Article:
Application of Innovative Technologies for Improved Food Quality and SafetyView this Special Issue
Application of Innovative Technologies for Improved Food Quality and Safety
Nowadays, consumers in developed countries demand food products of high-quality, which are easy-to-handle, safe, and with natural flavor and color, as well as with an extended shelf life . One of the most significant challenges in the food industry is to apply efficient technologies in the production chain to fulfill these demands. Major studies have introduced innovative technologies, such as nonthermal or alternative, quicker, and sensory-milder thermal methodologies . Methods that are used today, such as packaging, application of antimicrobials (natural or chemicals), pasteurization, high pressure processing, or combinations of these technologies (hurdle technologies), have been widely explored and introduced applicable control tools in reducing bacterial contamination levels [1, 2].
In this respect, application of new discoveries in health-promoting food manufacture has been an intriguing and exciting topic of major public concern, while at the same time it confers multiple advantages in the industrial sector. In response to demands from increasingly health conscious consumers, the global new trend focuses on foods not only with superior sensory appeal but also of improved nutritional attributes. Current innovations in food production have resulted in the development of novel products with specific functional ingredients, reduction or removal of undesirable components, modification of food compositions, and overall improved quality and safety.
One of the main objectives of this special issue was to provide a number of documents to summarize new inventions, developments, and ideas in the most recent innovation opportunities and technological achievements in the production of foods with potent beneficial effects. In this context, the structural characteristics and antioxidant activities of soy protein isolate (SPI) dextran conjugates obtained by TiO2 photocatalysis treatment were explored. Results revealed that the UV-vis absorption and the fluorescence intensity increased with higher photocatalytic power. SPI-dextran conjugate was successfully formed by TiO2 photocatalysis treatment. Likewise, the effect of chitosan coating with cinnamon oil on the physiological attributes and preservation quality of China jujube fruits during storage was investigated. This investigation revealed that the complex coating of chitosan and cinnamon oil could directly control disease decay and maintained the good sensory acceptability of jujube fruits. Moreover, during storage time, the treatment of chitosan-oil coating might maintain the quality attributes and induce the defense reaction system of jujube fruits.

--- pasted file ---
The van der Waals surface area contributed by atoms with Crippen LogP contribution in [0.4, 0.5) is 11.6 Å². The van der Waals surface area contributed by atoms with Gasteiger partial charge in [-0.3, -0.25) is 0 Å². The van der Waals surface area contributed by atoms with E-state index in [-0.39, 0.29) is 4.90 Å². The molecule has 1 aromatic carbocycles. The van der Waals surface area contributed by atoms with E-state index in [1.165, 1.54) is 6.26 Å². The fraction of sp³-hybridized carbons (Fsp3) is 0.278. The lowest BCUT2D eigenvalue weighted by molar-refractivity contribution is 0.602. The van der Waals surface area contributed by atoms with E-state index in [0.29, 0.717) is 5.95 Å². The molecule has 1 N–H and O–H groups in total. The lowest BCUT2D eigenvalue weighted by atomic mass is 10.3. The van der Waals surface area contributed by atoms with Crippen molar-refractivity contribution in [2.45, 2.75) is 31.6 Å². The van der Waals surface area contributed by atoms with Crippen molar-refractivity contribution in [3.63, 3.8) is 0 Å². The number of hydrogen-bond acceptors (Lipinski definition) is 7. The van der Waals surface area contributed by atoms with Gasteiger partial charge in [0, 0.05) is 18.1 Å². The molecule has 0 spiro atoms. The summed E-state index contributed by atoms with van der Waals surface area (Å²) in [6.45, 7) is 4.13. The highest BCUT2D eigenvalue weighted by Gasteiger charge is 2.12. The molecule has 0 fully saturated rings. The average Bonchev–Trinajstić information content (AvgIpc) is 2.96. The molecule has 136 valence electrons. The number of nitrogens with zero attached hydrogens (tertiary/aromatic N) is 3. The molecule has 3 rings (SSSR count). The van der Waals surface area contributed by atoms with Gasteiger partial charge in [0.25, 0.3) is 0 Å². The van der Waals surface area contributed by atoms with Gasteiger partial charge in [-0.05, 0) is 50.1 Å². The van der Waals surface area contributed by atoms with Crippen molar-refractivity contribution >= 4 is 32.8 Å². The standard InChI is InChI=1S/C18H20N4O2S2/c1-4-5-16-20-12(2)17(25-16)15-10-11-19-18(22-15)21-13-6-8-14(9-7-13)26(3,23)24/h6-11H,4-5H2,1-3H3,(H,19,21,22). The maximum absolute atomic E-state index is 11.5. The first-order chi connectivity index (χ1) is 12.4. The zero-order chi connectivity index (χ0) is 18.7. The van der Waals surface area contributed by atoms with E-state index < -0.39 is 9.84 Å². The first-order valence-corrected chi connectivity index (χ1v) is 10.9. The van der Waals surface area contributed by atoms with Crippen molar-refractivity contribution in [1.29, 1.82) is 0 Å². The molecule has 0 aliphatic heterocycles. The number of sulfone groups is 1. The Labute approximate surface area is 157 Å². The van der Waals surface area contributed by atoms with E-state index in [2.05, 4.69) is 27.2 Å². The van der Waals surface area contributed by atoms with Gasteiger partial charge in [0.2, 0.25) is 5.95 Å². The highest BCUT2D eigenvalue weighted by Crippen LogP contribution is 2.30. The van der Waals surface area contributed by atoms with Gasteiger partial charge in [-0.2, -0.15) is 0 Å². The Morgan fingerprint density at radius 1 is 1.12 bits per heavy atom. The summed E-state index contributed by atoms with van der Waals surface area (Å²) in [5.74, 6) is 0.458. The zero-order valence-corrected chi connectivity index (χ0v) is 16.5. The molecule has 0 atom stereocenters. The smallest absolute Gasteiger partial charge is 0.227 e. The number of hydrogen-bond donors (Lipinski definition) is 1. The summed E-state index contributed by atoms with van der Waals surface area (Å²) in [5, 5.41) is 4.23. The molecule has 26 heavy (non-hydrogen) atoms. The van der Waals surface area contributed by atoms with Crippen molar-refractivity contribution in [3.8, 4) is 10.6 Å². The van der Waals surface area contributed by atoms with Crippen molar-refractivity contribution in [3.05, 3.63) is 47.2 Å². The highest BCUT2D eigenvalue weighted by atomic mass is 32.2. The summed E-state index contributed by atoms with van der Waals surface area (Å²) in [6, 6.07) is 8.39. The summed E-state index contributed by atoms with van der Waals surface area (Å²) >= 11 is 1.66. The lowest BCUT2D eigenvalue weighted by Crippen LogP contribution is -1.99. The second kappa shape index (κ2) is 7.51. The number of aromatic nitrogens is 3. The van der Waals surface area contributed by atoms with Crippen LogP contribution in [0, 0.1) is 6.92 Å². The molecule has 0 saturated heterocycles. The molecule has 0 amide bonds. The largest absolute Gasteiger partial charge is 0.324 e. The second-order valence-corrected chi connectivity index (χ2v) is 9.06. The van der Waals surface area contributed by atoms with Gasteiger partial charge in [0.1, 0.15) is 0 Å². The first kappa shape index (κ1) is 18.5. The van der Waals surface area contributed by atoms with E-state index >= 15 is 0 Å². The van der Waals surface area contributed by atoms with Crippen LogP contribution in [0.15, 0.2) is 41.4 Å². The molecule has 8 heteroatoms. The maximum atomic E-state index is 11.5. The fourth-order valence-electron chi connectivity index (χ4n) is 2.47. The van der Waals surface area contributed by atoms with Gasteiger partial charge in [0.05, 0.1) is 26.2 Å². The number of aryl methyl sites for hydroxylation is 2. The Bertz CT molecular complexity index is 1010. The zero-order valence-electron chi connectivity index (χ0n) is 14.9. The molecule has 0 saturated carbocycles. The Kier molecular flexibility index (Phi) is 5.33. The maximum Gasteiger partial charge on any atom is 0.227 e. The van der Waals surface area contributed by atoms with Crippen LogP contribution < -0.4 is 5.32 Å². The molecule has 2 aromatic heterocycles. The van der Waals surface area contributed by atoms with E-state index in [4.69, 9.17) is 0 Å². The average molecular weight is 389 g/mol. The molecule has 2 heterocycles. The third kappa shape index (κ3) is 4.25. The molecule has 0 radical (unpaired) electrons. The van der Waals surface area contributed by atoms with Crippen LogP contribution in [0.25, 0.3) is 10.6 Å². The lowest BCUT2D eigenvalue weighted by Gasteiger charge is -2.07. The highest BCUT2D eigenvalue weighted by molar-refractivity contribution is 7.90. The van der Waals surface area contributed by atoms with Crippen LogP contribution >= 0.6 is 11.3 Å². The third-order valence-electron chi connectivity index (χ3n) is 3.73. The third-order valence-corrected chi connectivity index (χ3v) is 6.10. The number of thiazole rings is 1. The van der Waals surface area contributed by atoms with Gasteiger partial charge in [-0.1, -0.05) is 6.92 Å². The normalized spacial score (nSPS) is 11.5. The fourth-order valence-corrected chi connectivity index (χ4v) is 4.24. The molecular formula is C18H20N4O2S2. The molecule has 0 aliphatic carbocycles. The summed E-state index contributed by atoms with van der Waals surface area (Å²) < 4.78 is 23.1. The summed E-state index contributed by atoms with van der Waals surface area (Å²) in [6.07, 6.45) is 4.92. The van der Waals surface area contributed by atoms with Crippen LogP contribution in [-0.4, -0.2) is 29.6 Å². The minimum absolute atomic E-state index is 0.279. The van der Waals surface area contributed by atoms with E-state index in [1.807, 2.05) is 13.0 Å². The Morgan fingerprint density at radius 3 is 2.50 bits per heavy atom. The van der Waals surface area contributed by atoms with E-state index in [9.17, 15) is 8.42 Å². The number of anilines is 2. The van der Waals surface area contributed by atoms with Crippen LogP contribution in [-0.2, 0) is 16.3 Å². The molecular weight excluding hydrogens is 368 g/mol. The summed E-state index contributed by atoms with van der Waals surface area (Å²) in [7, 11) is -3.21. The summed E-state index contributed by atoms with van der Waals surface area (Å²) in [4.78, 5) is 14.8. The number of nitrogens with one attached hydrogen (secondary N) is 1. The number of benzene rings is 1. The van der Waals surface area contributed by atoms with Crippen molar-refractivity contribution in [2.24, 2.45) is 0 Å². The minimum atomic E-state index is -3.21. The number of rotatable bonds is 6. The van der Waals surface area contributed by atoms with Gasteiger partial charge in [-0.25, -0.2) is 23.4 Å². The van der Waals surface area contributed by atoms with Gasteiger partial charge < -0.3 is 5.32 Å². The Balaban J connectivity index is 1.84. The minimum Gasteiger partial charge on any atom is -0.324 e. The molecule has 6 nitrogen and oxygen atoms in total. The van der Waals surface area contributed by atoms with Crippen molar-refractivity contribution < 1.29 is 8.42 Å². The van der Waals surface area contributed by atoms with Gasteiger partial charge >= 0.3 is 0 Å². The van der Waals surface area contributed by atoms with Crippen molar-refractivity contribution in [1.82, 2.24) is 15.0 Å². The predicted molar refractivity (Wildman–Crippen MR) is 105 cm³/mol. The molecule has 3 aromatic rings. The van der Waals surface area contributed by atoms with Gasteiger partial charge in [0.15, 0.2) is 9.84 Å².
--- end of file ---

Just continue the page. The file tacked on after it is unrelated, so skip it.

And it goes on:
A universal approach based on “omics” technologies for the quality control of food was fully discussed. Up-to-date technologies based on digital information systems such as web platforms and smartphone applications, can facilitate the adoption of molecular labelling. In this respect, recent smartphone “apps” are becoming a powerful tool to promote the consumption of high-quality foodstuffs and in particular the consumption of those food items able to prevent diseases [3–6]. Such informative tools (including online portals and dissemination web sites) can be useful for different stakeholders to translate a molecular label based on “omics” in a more understandable language for the whole category of consumers.
An overview of current and new approaches in genetically modified organisms detection was also assumed. Furthermore, the benefits and drawbacks of such methodologies were discussed, too. In addition, a protocol was validated and determined to be suitable for practical use in monitoring and identifying genetically modified rice. The results indicated that the established methodology is convenient, rapid, and of low-cost for routine detection of genetically modified rice.
Finally, nanotechnology has proven its competence in almost all possible fields to food and agricultural systems [7–9]. Hence, a summary of the different methods of food processing, packaging, and preservation techniques is provided and the role of nanotechnology in the food processing, packaging, and preservation industry is highlighted and assessed.
Vasilis P. Valdramidis
Kimon A. G. Karatzas
S. L. Casperson, J. Sieling, J. Moon, L. Johnson, J. N. Roemmich, and L. Whigham, “A mobile phone food record app to digitally capture dietary intake for adolescents in a free-living environment: usability study,” JMIR mHealth and uHealth, vol. 3, no. 1, article e30, 2015.View at: Publisher Site | Google Scholar
M. J. Hutchesson, M. E. Rollo, R. Callister, and C. E. Collins, “Self-monitoring of dietary intake by young women: online food records completed on computer or smartphone are as accurate as paper-based food records but more acceptable,” Journal of the Academy of Nutrition and Dietetics, vol. 115, no. 1, pp. 87–94, 2015.View at: Publisher Site | Google Scholar
Y.-J. Cho, C.-J. Kim, N. Kim, C.-T. Kim, and B. Park, “Some cases in applications of nanotechnology to food and agricultural systems,” Biochip Journal, vol. 2, no. 3, pp. 183–185, 2008.View at: Google Scholar